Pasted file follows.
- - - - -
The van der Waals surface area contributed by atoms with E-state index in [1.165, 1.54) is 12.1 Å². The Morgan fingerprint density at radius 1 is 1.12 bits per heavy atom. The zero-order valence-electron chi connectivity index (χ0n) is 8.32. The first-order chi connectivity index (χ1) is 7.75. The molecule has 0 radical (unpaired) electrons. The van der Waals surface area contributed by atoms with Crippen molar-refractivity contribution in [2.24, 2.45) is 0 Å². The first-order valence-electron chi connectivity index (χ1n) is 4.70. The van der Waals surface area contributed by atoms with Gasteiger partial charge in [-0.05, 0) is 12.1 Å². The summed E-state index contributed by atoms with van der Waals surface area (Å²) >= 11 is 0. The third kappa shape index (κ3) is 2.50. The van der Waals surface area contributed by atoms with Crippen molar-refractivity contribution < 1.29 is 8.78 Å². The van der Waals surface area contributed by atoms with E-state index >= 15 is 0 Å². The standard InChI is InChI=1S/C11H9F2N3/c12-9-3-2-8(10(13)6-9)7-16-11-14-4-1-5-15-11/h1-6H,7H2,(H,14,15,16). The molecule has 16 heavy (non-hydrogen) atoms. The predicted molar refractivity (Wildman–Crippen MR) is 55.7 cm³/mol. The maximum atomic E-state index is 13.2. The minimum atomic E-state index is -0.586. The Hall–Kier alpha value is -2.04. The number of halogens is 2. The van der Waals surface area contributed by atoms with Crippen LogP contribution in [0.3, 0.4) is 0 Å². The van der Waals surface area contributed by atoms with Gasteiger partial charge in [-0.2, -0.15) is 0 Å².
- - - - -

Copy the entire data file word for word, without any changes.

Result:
The van der Waals surface area contributed by atoms with E-state index in [1.165, 1.54) is 12.1 Å². The Morgan fingerprint density at radius 1 is 1.12 bits per heavy atom. The zero-order valence-electron chi connectivity index (χ0n) is 8.32. The first-order chi connectivity index (χ1) is 7.75. The molecule has 0 radical (unpaired) electrons. The van der Waals surface area contributed by atoms with Crippen molar-refractivity contribution in [2.24, 2.45) is 0 Å². The first-order valence-electron chi connectivity index (χ1n) is 4.70. The van der Waals surface area contributed by atoms with Gasteiger partial charge in [-0.05, 0) is 12.1 Å². The summed E-state index contributed by atoms with van der Waals surface area (Å²) >= 11 is 0. The third kappa shape index (κ3) is 2.50. The van der Waals surface area contributed by atoms with Crippen molar-refractivity contribution < 1.29 is 8.78 Å². The van der Waals surface area contributed by atoms with E-state index >= 15 is 0 Å². The standard InChI is InChI=1S/C11H9F2N3/c12-9-3-2-8(10(13)6-9)7-16-11-14-4-1-5-15-11/h1-6H,7H2,(H,14,15,16). The molecule has 16 heavy (non-hydrogen) atoms. The predicted molar refractivity (Wildman–Crippen MR) is 55.7 cm³/mol. The maximum atomic E-state index is 13.2. The minimum atomic E-state index is -0.586. The Hall–Kier alpha value is -2.04. The number of halogens is 2. The van der Waals surface area contributed by atoms with Crippen LogP contribution in [0.3, 0.4) is 0 Å². The van der Waals surface area contributed by atoms with Gasteiger partial charge in [-0.2, -0.15) is 0 Å².